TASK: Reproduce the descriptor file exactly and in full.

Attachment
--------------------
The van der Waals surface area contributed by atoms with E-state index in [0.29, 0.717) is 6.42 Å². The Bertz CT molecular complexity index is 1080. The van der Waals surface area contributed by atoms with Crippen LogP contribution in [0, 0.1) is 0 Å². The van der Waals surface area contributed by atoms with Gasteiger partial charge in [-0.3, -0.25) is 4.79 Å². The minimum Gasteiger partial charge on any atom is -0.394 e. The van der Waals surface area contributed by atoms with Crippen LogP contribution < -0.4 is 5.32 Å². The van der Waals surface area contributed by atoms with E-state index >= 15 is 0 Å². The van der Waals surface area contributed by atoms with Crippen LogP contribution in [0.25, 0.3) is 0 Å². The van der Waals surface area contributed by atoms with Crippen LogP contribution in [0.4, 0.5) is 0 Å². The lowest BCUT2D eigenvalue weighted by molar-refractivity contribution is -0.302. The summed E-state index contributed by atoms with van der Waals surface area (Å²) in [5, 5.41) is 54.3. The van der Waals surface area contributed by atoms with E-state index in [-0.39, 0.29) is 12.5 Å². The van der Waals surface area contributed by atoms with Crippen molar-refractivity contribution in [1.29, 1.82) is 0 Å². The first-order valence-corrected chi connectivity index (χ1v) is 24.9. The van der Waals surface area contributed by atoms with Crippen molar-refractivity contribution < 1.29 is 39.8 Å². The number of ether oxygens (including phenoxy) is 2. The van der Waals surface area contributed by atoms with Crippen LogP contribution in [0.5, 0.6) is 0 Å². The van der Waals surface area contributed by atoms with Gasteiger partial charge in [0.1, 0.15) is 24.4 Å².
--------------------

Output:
The van der Waals surface area contributed by atoms with E-state index in [0.29, 0.717) is 6.42 Å². The Bertz CT molecular complexity index is 1080. The van der Waals surface area contributed by atoms with Crippen LogP contribution in [0, 0.1) is 0 Å². The van der Waals surface area contributed by atoms with Gasteiger partial charge in [-0.3, -0.25) is 4.79 Å². The minimum Gasteiger partial charge on any atom is -0.394 e. The van der Waals surface area contributed by atoms with Crippen LogP contribution < -0.4 is 5.32 Å². The van der Waals surface area contributed by atoms with E-state index >= 15 is 0 Å². The van der Waals surface area contributed by atoms with Crippen LogP contribution in [0.25, 0.3) is 0 Å². The van der Waals surface area contributed by atoms with Crippen LogP contribution in [0.4, 0.5) is 0 Å². The lowest BCUT2D eigenvalue weighted by molar-refractivity contribution is -0.302. The summed E-state index contributed by atoms with van der Waals surface area (Å²) in [5, 5.41) is 54.3. The van der Waals surface area contributed by atoms with E-state index in [-0.39, 0.29) is 12.5 Å². The van der Waals surface area contributed by atoms with Crippen molar-refractivity contribution in [1.29, 1.82) is 0 Å². The first-order valence-corrected chi connectivity index (χ1v) is 24.9. The van der Waals surface area contributed by atoms with Crippen molar-refractivity contribution < 1.29 is 39.8 Å². The number of ether oxygens (including phenoxy) is 2. The van der Waals surface area contributed by atoms with Crippen LogP contribution in [0.5, 0.6) is 0 Å². The van der Waals surface area contributed by atoms with Gasteiger partial charge in [0.1, 0.15) is 24.4 Å².